• Shannon, Erne, Shannon–Erne, Bann: €377.25 per boat
  • Grand, Royal, Barrow: €10128 per boat.

I hope to be able to provide better figures later, but the exact figures don’t matter very much: the point is that every boat on the canals and Barrow is benefiting to an enormous extent from taxpayer support. The poor persecuted boaters are seeking the continuation of a very, very privileged position: owners of camper vans, for instance, get no comparable benefit.

4. Canals and Barrow boaters contribute very little

I have figures for the numbers of boats on the canals and Barrow that held permits in September 2013. I have sought those for December, but I suspect that the number did not greatly increase by the end of the year.

By September:

  • 254 boats had Combined Mooring and Passage Permits
  • 134 boats had Extended Mooring and Passage Permits.

So the total contribution by boaters to the cost of the canals and Barrow was (254 X €126) + (134 X €152) = €52372, about 1% of the programme costs for the three waterways, which means it was considerably less than 1% of the total costs including salaries and overheads.

Let me dwell on that for a moment. The poor persecuted boaters, some of them members of organisations that claim to value the canals, themselves think that the canals are worth only €50000 a year, because that’s all they’re prepared to pay. It is not clear to me why anybody else, like the taxpayer, should pay more.

The poor persecuted boaters are now being asked to pay more than 1% of the total cost of the waterways they use (and, presumably, support). I would have thought that they would welcome an opportunity to contribute.

These figures also suggest that the level of compliance on these waterways is low, although I accept that my figures are inadequate and I will try to obtain more comprehensive information.

5. canals and Barrow are a poor use of public money

It is not clear how the taxpayer benefits by keeping the canals and Barrow open to navigation. Suppose Waterways Ireland were to open all the racks, drill holes in the bottoms of aqueducts and run off all the water. What then?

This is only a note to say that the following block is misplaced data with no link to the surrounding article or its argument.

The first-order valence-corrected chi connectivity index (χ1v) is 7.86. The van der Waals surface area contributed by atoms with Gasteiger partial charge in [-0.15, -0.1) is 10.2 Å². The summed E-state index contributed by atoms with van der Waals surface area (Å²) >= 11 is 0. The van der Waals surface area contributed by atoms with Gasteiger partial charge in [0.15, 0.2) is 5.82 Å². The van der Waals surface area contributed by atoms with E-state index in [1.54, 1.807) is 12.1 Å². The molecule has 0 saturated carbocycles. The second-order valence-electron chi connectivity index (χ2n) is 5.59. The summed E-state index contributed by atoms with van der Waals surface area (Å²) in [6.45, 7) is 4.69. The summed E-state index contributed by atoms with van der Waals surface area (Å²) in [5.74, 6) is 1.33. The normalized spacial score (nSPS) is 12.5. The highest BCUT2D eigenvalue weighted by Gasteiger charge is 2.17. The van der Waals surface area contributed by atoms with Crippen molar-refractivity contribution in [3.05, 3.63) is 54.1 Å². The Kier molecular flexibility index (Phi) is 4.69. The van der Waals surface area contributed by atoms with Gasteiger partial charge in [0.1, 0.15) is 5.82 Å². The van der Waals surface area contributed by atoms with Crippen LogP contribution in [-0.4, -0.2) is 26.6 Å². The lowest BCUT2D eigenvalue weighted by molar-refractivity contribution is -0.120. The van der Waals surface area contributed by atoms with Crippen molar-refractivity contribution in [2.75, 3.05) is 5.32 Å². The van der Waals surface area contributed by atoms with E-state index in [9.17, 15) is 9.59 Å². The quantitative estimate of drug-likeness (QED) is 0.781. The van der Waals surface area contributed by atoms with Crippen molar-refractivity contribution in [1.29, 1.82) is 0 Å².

I suspect that it wouldn’t be that simple: that there are engineering-type reasons why some structures would need to be maintained and some water flow kept up. Perhaps the Morrell Feeder would suffice to keep the Grand Canal in Dublin looking nice; the flow from the Milltown Feeder, the canal’s main supply, could be sold off to Irish Water to relieve the Dublin drought. The Royal could simply be abandoned altogether; the Barrow would continue to be navigable by canoes and small craft. Shannon Harbour and Richmond Harbour could be kept in water (by pumping if necessary) and operated as commercial marinas, charging commercial rates.

Staffing could be reduced: even if there were no immediate redundancies (or transfers to Irish Water), the need for any new recruitment would be avoided for some time. Overtime would never be required and Irish Rail wouldn’t have to lift Effin Bridge.

So who would lose? The Irish tourist trade would hardly notice: as far as I can see, very few tourists go boating on canals or Barrow. There are two small hire firms on the Barrow Line, but apart from them there are (as far as I know: correct me if I’m wrong) only individual boats for hire here and there. Unless a large, well-capitalised firm, with a large marketing budget, moves in here, I can’t see there being any significant tourism activity that relies on there being water in the canals. Walking and cycling routes could be improved along the towing-paths, while the Barrow could also cater for canoeing and kayaking.

Who else benefits from having the canals and Barrow navigable? A publican or two in rural areas will sell an extra pint or two to passing boaters whose money might otherwise have been spent in Dublin; a takeaway in Tullamore will have a tiny increase in turnover … but that’s about it. This vast expenditure moves the spending of a few quid from Dublin to Daingean, but I doubt if the total is enough to create even one job in any location. I cannot see that there is any multiplier effect worth talking about.

Furthermore, such business as there is is highly seasonal, with very few boats moving any considerable distance other than in short periods in spring and autumn. Traffic is low in winter and summer.

Over the last ten years canal businesses have closed down. There were four hire fleets on the Barrow: they’ve all gone. Various trip boats have gone. Lowtown Marina is for sale. All of that during a period when capital expenditure on the canals was rising, facilities were being improved and charges to users ranged from low to non-existent.

I suggest therefore that spending on the canals and Barrow is not of any benefit to the tourist industry and is of minimal benefit to commercial service providers along the waterways. Instead the benefits go largely to two groups: the employees, who work for what they get, and the boat-owners.

6. Waterways Ireland should share the benefits

The cost of a year-round berth for a 60′ barge at a marina in a small village on the east (Dublin) side of Lough Derg is €3000. Lower rates are available on the west side.

The cost of a year-round berth for a 60′ (or any other size) barge in Shannon Harbour, a small village on the east (Dublin) side of the Shannon is currently that of an Extended Mooring and Passage Permit, €152. Thus Waterways Ireland is providing a benefit worth over €2800 to someone keeping a barge at Shannon Harbour.

I can see no good reason why Waterways Ireland should allow the Shannon Harbour owner the whole of that benefit: it would seem reasonable that Waterways Ireland should claw back at least half of it. Most marinas charge by the foot (or metre) of length, so rates for other boats could be worked out in proportion.